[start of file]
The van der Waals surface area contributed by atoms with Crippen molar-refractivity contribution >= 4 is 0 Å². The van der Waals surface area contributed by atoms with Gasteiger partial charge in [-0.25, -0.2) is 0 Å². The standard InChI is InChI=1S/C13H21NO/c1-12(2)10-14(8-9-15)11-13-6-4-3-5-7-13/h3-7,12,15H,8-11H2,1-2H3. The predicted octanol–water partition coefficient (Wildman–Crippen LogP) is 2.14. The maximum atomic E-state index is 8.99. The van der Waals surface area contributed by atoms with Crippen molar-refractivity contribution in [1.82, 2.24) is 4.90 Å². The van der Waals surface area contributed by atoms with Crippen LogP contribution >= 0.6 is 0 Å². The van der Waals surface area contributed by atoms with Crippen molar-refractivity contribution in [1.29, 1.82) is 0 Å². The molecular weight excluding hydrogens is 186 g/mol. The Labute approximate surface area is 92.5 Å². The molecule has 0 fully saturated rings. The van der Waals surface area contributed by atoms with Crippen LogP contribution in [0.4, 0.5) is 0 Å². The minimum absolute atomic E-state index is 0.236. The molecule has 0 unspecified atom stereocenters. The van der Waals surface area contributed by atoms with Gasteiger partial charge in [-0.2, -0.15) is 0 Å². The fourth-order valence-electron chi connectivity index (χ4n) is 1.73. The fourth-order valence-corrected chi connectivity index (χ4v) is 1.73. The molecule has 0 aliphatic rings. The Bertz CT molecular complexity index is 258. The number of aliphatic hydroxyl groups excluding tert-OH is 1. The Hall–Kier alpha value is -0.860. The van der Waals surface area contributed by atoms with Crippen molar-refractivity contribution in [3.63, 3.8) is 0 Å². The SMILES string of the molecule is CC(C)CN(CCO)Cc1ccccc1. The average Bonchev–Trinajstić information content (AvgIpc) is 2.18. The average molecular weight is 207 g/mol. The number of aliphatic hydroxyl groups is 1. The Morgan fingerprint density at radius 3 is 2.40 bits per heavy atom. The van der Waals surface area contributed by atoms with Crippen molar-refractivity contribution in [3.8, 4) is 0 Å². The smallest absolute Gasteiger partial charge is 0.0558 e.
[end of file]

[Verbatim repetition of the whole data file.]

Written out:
The van der Waals surface area contributed by atoms with Crippen molar-refractivity contribution >= 4 is 0 Å². The van der Waals surface area contributed by atoms with Gasteiger partial charge in [-0.25, -0.2) is 0 Å². The standard InChI is InChI=1S/C13H21NO/c1-12(2)10-14(8-9-15)11-13-6-4-3-5-7-13/h3-7,12,15H,8-11H2,1-2H3. The predicted octanol–water partition coefficient (Wildman–Crippen LogP) is 2.14. The maximum atomic E-state index is 8.99. The van der Waals surface area contributed by atoms with Crippen molar-refractivity contribution in [1.82, 2.24) is 4.90 Å². The van der Waals surface area contributed by atoms with Crippen LogP contribution >= 0.6 is 0 Å². The van der Waals surface area contributed by atoms with Crippen molar-refractivity contribution in [1.29, 1.82) is 0 Å². The molecular weight excluding hydrogens is 186 g/mol. The Labute approximate surface area is 92.5 Å². The molecule has 0 fully saturated rings. The van der Waals surface area contributed by atoms with Crippen LogP contribution in [0.4, 0.5) is 0 Å². The minimum absolute atomic E-state index is 0.236. The molecule has 0 unspecified atom stereocenters. The van der Waals surface area contributed by atoms with Gasteiger partial charge in [-0.2, -0.15) is 0 Å². The fourth-order valence-electron chi connectivity index (χ4n) is 1.73. The fourth-order valence-corrected chi connectivity index (χ4v) is 1.73. The molecule has 0 aliphatic rings. The Bertz CT molecular complexity index is 258. The number of aliphatic hydroxyl groups excluding tert-OH is 1. The Hall–Kier alpha value is -0.860. The van der Waals surface area contributed by atoms with Crippen molar-refractivity contribution in [3.63, 3.8) is 0 Å². The SMILES string of the molecule is CC(C)CN(CCO)Cc1ccccc1. The average Bonchev–Trinajstić information content (AvgIpc) is 2.18. The average molecular weight is 207 g/mol. The number of aliphatic hydroxyl groups is 1. The Morgan fingerprint density at radius 3 is 2.40 bits per heavy atom. The van der Waals surface area contributed by atoms with Crippen molar-refractivity contribution in [3.8, 4) is 0 Å². The smallest absolute Gasteiger partial charge is 0.0558 e.